When working almost exclusively with dynamic SQL, it’s important to provide index hints since the number of possible execution plans is staggering and SQL Server will not be able to hold them all in memory. It’s better (and cheaper) to front load the brainpower during query development than to find out that you have poorly performing queries and have to rewrite them on the fly while customers are calling up and complaining about poor performance.
Avoid Parameter Sniffing
Parameter sniffing is when SQL Server caches the values of variables passed into the query for later re-use. The problem is that these might be infrequently used values or the values might always be different. When you have multiple clients accessing the database and @ClientId is a parameter for every query, you don’t want that value to be cached. Instead, I immediately copy stored procedure parameters to a second set of internal parameters. Unfortunately, I lose the advantage of caching if there are common queries that will always use the same or similar parameters, so I’m careful about how I do this. When it makes sense, I don’t copy parameter values.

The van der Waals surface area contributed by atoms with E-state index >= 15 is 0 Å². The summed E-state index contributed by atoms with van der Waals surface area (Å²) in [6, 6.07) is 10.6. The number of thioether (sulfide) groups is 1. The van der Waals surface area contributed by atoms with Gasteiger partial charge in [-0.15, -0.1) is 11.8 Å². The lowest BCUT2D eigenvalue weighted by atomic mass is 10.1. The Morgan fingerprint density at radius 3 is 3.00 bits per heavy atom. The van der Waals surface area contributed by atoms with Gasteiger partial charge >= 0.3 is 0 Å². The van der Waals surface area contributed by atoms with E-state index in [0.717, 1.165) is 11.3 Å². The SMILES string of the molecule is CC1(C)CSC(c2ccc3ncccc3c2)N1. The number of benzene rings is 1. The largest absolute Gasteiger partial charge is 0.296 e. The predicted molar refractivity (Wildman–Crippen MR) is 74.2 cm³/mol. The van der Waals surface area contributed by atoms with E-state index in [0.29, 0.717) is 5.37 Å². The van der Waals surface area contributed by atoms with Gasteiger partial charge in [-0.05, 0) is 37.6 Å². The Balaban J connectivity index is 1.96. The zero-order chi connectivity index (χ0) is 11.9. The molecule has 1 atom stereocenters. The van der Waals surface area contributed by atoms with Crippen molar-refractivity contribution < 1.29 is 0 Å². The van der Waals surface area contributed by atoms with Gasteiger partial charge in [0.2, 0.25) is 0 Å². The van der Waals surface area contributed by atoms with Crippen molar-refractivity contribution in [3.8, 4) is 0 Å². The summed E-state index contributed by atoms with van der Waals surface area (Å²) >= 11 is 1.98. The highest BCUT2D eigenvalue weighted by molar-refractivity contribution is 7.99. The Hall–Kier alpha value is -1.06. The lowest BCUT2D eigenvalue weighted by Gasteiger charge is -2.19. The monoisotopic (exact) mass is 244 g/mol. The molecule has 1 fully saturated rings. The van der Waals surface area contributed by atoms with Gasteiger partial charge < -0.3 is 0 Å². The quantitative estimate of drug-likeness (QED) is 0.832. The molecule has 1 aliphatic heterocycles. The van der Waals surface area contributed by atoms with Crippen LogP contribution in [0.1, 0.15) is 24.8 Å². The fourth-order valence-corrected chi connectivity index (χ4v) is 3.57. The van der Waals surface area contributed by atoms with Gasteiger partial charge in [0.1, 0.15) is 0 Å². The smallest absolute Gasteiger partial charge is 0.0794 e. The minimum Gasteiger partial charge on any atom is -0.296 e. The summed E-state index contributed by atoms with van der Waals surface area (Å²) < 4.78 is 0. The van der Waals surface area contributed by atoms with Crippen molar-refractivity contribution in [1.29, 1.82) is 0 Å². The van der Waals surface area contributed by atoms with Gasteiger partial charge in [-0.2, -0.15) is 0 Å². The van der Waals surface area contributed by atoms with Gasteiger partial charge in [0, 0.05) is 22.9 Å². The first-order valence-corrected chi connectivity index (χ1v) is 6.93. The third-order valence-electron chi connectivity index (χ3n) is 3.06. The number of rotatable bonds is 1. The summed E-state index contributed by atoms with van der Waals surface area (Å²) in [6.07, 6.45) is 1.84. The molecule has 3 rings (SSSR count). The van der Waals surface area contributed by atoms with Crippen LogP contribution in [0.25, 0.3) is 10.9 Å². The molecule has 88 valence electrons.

One of the easiest places to lose performance is by writing poorly performing where clauses. Essentially, make sure the columns in your where conditions are always using an indexed column and that you are using the columns in a way that will make use of the index – WHERE DATEPART(yyyy, my_col) > 2006 isn’t going to cut it. Denis Gobo has a great write up on this topic over atLess Than Dot.
There are a lot of great tools out there, both within SQL Server and from third party vendors, that make this process easier. It’s also important to realize that these are skills that we all have and can put to use before resorting to tools to get the last 10 or 20% of performance tuning.
Here are two related articles about security within SQL Server.
This is Jeremiah
I live in Portland, OR. I have two dogs.
I recently received a Master's of Science in Computer Science from Portland State University.
I'm was Microsoft MVP from 2009 - 2018 with a pile of certifications. Somewhere along the way, I wrote a database client for Riak and then handed it off to the community.